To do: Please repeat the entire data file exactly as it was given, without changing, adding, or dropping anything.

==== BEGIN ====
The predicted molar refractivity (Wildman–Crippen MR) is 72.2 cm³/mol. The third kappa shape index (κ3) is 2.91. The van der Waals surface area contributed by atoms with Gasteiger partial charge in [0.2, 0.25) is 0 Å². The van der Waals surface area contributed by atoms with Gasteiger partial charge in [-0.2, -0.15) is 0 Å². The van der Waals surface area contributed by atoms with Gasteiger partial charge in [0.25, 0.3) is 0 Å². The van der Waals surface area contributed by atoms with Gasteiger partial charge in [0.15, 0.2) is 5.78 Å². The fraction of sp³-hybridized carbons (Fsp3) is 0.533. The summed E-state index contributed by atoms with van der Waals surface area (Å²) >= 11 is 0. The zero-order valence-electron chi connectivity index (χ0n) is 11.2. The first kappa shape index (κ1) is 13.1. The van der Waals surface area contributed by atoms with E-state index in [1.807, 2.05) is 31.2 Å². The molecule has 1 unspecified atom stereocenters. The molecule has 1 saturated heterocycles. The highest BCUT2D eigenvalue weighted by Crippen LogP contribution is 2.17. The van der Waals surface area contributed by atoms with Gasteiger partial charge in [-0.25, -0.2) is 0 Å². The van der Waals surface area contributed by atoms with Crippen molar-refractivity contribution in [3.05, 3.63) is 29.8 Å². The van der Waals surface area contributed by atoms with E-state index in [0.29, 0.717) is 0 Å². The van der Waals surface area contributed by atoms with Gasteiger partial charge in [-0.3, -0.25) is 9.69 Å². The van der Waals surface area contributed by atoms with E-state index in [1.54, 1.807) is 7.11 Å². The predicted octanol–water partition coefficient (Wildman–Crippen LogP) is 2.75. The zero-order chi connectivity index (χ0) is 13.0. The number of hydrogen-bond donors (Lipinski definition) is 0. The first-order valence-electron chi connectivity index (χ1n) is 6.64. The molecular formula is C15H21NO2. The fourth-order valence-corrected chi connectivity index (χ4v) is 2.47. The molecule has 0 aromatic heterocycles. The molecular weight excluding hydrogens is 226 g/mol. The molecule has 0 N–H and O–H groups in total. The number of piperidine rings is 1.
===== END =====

The predicted molar refractivity (Wildman–Crippen MR) is 72.2 cm³/mol. The third kappa shape index (κ3) is 2.91. The van der Waals surface area contributed by atoms with Gasteiger partial charge in [0.2, 0.25) is 0 Å². The van der Waals surface area contributed by atoms with Gasteiger partial charge in [-0.2, -0.15) is 0 Å². The van der Waals surface area contributed by atoms with Gasteiger partial charge in [0.25, 0.3) is 0 Å². The van der Waals surface area contributed by atoms with Gasteiger partial charge in [0.15, 0.2) is 5.78 Å². The fraction of sp³-hybridized carbons (Fsp3) is 0.533. The summed E-state index contributed by atoms with van der Waals surface area (Å²) >= 11 is 0. The zero-order valence-electron chi connectivity index (χ0n) is 11.2. The first kappa shape index (κ1) is 13.1. The van der Waals surface area contributed by atoms with E-state index in [1.807, 2.05) is 31.2 Å². The molecule has 1 unspecified atom stereocenters. The molecule has 1 saturated heterocycles. The highest BCUT2D eigenvalue weighted by Crippen LogP contribution is 2.17. The van der Waals surface area contributed by atoms with Gasteiger partial charge in [-0.25, -0.2) is 0 Å². The van der Waals surface area contributed by atoms with Crippen molar-refractivity contribution in [3.05, 3.63) is 29.8 Å². The van der Waals surface area contributed by atoms with E-state index in [0.29, 0.717) is 0 Å². The van der Waals surface area contributed by atoms with Gasteiger partial charge in [-0.3, -0.25) is 9.69 Å². The van der Waals surface area contributed by atoms with E-state index in [1.54, 1.807) is 7.11 Å². The predicted octanol–water partition coefficient (Wildman–Crippen LogP) is 2.75. The zero-order chi connectivity index (χ0) is 13.0. The number of hydrogen-bond donors (Lipinski definition) is 0. The first-order valence-electron chi connectivity index (χ1n) is 6.64. The molecular formula is C15H21NO2. The fourth-order valence-corrected chi connectivity index (χ4v) is 2.47. The molecule has 0 aromatic heterocycles. The molecular weight excluding hydrogens is 226 g/mol. The molecule has 0 N–H and O–H groups in total. The number of piperidine rings is 1.